- Police Beat
- The Forecaster
PORTLAND — Hundreds of people gathered June 4 on Valley Street to celebrate the opening of Florence House, the city’s second “Housing First” project.
Florence House is home to 25 formerly homeless women and provides a short-term place for up to 40 more women to transition into permanent housing or stay in an emergency shelter.
The project, in the works since 2005, is a collaboration of Preble Street and Avesta Housing. The two organizations also teamed up to build Logan Place, the city’s first Housing First project, which opened on Frederic Street in 2005.
The Housing First model is a movement based on the concept that if you give a homeless person a place to live first, it will help them to find stability in other aspects of their lives.
“We put roofs over people’s heads and then good things happen,” said Gail Kingsley, chairwoman of the Avesta board of directors. Kingsley was one of several speakers at the gathering under sunny skies outside Florence House.
Although residents moved in at the beginning of April, Friday’s event was a chance for supporters to visit the building and for local, state and federal officials to praise Preble Street and Avesta for their work.
Secretary Shaun Donovan of the U.S. Department of Housing and Urban Development came to Portland to speak at the event, and noted that HUD is shifting its focus to preventing homelessness. He praised Maine as a beacon when it comes to housing, by “rolling up your sleeves and getting it done.”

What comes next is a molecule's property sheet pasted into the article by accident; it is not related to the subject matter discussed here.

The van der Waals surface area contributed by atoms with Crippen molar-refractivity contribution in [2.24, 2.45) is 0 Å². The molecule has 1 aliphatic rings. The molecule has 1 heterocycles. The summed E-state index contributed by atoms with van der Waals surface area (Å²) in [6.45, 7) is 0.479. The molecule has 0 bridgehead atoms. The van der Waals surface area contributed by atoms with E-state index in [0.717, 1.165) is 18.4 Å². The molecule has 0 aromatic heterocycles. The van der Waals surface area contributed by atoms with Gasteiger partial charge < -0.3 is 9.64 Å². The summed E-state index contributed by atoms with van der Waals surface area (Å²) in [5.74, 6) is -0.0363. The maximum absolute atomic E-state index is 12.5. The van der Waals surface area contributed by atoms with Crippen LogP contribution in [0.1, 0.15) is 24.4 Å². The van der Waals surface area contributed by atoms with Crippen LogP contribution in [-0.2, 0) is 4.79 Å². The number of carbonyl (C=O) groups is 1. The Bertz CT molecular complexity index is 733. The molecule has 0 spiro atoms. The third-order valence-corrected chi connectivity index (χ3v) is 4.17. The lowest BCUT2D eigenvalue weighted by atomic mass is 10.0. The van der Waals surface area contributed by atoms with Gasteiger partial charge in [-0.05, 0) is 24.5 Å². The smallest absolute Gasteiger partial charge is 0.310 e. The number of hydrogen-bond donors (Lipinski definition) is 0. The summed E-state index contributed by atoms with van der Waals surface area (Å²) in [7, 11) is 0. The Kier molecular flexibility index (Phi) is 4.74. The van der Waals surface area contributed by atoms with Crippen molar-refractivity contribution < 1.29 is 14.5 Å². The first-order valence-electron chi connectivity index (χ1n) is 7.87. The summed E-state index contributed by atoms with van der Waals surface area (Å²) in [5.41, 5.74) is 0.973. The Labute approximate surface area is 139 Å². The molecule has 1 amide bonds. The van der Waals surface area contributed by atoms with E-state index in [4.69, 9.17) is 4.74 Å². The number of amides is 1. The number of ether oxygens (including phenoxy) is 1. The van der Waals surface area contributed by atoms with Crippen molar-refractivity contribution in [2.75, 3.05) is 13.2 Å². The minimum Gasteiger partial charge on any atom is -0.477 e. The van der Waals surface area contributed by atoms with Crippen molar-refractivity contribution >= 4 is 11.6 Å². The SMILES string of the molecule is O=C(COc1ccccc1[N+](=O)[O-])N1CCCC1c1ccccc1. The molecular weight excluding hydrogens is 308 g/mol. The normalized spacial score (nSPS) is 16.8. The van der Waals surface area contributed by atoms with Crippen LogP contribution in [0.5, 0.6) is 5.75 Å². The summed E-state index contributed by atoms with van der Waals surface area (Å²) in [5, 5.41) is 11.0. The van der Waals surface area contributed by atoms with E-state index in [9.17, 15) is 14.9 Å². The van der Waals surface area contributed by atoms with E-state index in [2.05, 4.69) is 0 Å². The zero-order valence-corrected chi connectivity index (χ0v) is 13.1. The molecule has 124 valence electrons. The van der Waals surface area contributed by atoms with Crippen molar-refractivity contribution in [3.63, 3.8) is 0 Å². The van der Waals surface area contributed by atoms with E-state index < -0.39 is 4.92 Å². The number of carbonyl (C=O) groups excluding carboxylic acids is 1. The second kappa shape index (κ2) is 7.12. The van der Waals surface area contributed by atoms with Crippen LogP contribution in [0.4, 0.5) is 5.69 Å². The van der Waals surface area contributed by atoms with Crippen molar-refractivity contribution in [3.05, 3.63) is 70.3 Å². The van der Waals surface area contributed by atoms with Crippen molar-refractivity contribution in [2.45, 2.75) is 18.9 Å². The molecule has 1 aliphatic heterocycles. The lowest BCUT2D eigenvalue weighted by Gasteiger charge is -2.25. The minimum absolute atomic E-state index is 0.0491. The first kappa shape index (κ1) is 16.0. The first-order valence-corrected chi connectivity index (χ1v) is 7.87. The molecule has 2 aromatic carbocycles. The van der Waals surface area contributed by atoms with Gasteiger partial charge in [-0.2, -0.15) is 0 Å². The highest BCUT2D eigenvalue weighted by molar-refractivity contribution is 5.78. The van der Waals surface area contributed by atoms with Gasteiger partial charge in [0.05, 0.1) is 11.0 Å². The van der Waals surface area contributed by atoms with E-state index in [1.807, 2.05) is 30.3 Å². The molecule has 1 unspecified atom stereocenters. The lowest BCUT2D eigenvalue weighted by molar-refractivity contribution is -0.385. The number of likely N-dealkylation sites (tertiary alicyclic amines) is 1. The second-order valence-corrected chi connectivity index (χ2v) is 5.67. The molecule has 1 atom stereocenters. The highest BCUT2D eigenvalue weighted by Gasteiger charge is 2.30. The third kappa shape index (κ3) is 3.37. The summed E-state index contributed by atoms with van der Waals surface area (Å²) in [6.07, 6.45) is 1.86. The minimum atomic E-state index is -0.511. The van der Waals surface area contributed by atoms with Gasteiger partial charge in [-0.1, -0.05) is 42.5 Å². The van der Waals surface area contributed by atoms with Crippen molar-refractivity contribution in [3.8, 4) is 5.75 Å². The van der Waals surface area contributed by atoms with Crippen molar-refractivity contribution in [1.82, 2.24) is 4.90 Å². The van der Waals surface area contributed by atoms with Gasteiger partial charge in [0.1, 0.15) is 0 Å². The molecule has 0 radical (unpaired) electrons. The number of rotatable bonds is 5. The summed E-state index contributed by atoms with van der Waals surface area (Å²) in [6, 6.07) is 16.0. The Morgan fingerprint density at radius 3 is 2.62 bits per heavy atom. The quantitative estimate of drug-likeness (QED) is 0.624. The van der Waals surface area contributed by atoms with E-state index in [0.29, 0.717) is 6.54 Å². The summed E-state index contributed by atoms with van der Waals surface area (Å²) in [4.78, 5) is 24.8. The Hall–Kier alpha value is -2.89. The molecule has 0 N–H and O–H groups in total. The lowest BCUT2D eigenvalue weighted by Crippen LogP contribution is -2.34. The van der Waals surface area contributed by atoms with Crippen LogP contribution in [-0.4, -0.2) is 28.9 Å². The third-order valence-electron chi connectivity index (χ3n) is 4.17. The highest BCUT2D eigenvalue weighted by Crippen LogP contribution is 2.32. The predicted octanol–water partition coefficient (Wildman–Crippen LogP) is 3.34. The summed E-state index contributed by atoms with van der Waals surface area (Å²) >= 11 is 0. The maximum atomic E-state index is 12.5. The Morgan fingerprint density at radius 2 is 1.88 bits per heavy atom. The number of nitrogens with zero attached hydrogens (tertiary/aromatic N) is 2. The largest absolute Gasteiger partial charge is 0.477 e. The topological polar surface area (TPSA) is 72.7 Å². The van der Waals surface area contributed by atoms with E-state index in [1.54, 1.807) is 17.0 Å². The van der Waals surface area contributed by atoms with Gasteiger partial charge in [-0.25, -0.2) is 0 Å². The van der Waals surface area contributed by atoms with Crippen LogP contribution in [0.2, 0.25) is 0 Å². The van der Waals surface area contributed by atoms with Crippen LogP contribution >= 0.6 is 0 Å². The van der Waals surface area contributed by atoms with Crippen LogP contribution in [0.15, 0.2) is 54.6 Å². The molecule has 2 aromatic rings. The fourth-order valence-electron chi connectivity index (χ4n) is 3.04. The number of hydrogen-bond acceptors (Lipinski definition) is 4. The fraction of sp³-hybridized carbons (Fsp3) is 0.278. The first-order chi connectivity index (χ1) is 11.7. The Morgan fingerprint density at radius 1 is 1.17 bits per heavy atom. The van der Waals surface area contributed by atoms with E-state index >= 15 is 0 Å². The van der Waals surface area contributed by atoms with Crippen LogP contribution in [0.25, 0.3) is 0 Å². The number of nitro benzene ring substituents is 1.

“One size doesn’t fit all,” Donovan said, referring to the three types of shelter Florence House provides. “It’s time the federal government understands that as well.”
U.S. Sens. Olympia Snowe and Susan Collins, both R-Maine, were also on hand, and both quoted Preble Street Executive Director Mark Swann’s simple call to action several years ago, when he said, “Homelessness is not OK.”
“Ending homelessness is more than a public policy,” Snowe said. “It’s inherently personal.”
Officials who spoke Friday also praised Leon and Lisa Gorman, of L.L. Bean, for their support for Florence House and donations to the project.
Although approved by the city in 2007, the $7.7 million project had to weather some challenges before being built, including an economic downturn that slowed funding and a lawsuit filed by some neighbors in the Valley Street-St. John corridor to stop construction.
While the project was being developed, homeless women have slept on mats on the floors at Preble Street. Now, in addition to the efficiency apartments and emergency shelter, Florence House has a “safe-haven” space of 15 semi-private rooms for women not yet ready for their own apartments.
Homeless advocates credit Logan Place, which allows men and women, but is predominately male, with reducing the number of chronically homeless people in Portland. Police credit the housing with reducing calls for service, too.
Like Logan Place, Avesta owns Florence House and manages the property, while Preble Street provides 24-hour staffing and services for the women who live there.
Kate Bucklin can be reached at 781-3661 ext. 106 or firstname.lastname@example.org
Gail Kingsley, chairwoman of the Avesta Housing board of directors, addresses the crowd Friday afternoon, June 4, at a celebration for the opening of Florence House in Portland.
Dee Clarke, an advocate for Homeless Voices for Justice, speaks at the Florence House opening celebration Friday, June 4, on Valley Street in Portland. Seated behind he are Gov. John Baldacci and U.S. Housing and Urban Development Department Secretary Shaun Donovan.